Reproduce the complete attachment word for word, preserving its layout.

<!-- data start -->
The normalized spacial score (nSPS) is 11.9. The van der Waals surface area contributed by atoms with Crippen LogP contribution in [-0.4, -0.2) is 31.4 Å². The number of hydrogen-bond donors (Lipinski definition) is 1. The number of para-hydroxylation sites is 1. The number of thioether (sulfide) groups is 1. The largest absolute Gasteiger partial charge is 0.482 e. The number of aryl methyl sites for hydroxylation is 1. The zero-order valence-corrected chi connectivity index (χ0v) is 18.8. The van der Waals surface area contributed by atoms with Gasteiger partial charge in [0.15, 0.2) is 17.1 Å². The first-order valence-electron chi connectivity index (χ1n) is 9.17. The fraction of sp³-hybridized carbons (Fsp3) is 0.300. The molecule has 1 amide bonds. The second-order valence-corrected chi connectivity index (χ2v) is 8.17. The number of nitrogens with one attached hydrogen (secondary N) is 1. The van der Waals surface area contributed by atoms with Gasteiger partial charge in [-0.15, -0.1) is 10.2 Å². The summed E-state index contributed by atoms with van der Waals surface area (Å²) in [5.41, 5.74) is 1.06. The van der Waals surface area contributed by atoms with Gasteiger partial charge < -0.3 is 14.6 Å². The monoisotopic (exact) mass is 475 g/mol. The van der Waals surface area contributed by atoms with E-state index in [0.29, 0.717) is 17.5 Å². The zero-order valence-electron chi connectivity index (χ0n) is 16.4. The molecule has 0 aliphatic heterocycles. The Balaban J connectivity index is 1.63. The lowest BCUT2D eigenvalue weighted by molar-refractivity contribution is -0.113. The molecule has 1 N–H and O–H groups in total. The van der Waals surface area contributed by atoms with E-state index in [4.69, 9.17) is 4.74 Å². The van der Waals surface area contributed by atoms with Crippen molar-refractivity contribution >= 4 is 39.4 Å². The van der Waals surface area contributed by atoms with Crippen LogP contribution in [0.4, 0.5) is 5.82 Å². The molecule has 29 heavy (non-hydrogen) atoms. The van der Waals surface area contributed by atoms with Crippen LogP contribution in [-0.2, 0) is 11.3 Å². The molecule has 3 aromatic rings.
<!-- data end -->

The normalized spacial score (nSPS) is 11.9. The van der Waals surface area contributed by atoms with Crippen LogP contribution in [-0.4, -0.2) is 31.4 Å². The number of hydrogen-bond donors (Lipinski definition) is 1. The number of para-hydroxylation sites is 1. The number of thioether (sulfide) groups is 1. The largest absolute Gasteiger partial charge is 0.482 e. The number of aryl methyl sites for hydroxylation is 1. The zero-order valence-corrected chi connectivity index (χ0v) is 18.8. The van der Waals surface area contributed by atoms with Gasteiger partial charge in [0.15, 0.2) is 17.1 Å². The first-order valence-electron chi connectivity index (χ1n) is 9.17. The fraction of sp³-hybridized carbons (Fsp3) is 0.300. The molecule has 1 amide bonds. The second-order valence-corrected chi connectivity index (χ2v) is 8.17. The number of nitrogens with one attached hydrogen (secondary N) is 1. The van der Waals surface area contributed by atoms with Gasteiger partial charge in [-0.15, -0.1) is 10.2 Å². The summed E-state index contributed by atoms with van der Waals surface area (Å²) in [5.41, 5.74) is 1.06. The van der Waals surface area contributed by atoms with Gasteiger partial charge < -0.3 is 14.6 Å². The monoisotopic (exact) mass is 475 g/mol. The van der Waals surface area contributed by atoms with E-state index in [0.29, 0.717) is 17.5 Å². The zero-order valence-electron chi connectivity index (χ0n) is 16.4. The molecule has 0 aliphatic heterocycles. The Balaban J connectivity index is 1.63. The lowest BCUT2D eigenvalue weighted by molar-refractivity contribution is -0.113. The molecule has 1 N–H and O–H groups in total. The van der Waals surface area contributed by atoms with E-state index in [4.69, 9.17) is 4.74 Å². The van der Waals surface area contributed by atoms with Crippen molar-refractivity contribution >= 4 is 39.4 Å². The van der Waals surface area contributed by atoms with Crippen LogP contribution in [0.4, 0.5) is 5.82 Å². The molecule has 29 heavy (non-hydrogen) atoms. The van der Waals surface area contributed by atoms with Crippen LogP contribution in [-0.2, 0) is 11.3 Å². The molecule has 3 aromatic rings.